The latest in mobile IT news for March 6, including Alcatel-Lucent's place among small cell and carrier Wi-Fi product vendors, how T-Mobile plans to rollout its LTE services, Amazon's latest app for its sellers, how Disney's Magic Band leaves something to be desired and a revision on IDC's tablet growth forecast.
The most important mobile IT news for Jan. 21, including the increasing reach of mobile advertising, Globalstar's push to popularize satellite telephony, SoftBank's attempt to acquire T-Mobile, AT&T's opposition to the federal government's disaster recovery plan and the year ahead in B2B mobile advertising.
High-speed 4G LTE will account for 50 percent of U.S. wireless connections by end of this year and 79 percent by the end of 2018, predicts Strategy Analytics.
Five U.S. wireless carriers told the FCC they're willing bow to the pressure of customers who want their phones unlocked--but they have a few demands of their own. Chief among them, customers better be ready to pony up some cash.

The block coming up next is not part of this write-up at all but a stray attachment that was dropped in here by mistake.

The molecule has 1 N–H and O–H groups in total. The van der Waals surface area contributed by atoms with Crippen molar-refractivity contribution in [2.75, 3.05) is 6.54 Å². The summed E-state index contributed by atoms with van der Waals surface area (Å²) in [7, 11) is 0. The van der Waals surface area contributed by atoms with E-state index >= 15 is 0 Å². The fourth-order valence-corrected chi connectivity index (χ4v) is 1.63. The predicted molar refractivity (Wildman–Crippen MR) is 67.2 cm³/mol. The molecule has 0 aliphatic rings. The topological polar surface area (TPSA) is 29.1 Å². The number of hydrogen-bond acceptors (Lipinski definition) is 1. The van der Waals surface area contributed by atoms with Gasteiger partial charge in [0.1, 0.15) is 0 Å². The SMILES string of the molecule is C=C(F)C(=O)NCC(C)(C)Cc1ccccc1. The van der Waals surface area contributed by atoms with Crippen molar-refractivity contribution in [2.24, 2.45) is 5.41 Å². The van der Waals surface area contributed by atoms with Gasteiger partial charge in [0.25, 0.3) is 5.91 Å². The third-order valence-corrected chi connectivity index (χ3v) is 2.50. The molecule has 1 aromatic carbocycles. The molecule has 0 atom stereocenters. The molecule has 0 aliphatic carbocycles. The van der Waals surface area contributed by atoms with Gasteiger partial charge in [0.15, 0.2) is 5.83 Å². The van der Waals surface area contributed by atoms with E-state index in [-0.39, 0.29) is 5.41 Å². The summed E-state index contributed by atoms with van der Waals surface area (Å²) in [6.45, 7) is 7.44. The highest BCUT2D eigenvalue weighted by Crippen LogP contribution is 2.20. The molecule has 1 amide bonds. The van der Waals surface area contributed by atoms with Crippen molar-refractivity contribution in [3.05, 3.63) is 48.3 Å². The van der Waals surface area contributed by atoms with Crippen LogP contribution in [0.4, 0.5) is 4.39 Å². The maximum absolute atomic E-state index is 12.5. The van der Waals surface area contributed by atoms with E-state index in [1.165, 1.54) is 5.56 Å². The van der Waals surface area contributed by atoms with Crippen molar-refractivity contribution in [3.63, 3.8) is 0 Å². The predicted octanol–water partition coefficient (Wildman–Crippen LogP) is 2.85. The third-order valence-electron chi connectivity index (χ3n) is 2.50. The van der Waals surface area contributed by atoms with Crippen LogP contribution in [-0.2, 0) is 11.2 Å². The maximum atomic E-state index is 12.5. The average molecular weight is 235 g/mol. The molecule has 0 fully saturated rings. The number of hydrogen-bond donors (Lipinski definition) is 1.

While it didn't exactly sneak up on anyone who's been watching the wireless mobile space, The Wall Street Journal is reporting that Sprint is close to bidding on the purchase of mobile wireless provider T-Mobile in early 2014. In an odd twist, it appears the Department of Justice's antitrust settlement on the merger of American Airlines and US Airways may have given Sprint the final shove it was looking for.
Check out the hottest mobile IT news for Tuesday, 10/22.
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Having lost out on its bid to acquire Sprint and/or Clearwire, Dish Network might be looking to buy T-Mobile, Bloomberg is reporting.
As expected, the FCC last week approved the consolidation of T-Mobile USA, Inc. and MetroPCS Communications, Inc. The merger could make T-Mobile and MetroPCS stronger competitors in the wireless market and allow them to bolster service as lower-cost alternatives for smaller enterprises.
Last week in this space I questioned the need for greater government intrusion into private computer networks in the name of cybersecurity, when so little seems to be taking place to fix one of the biggest security culprits: insecure software. This week, I am pleasantly surprised to report on an important first step the government has taken to address that very culprit.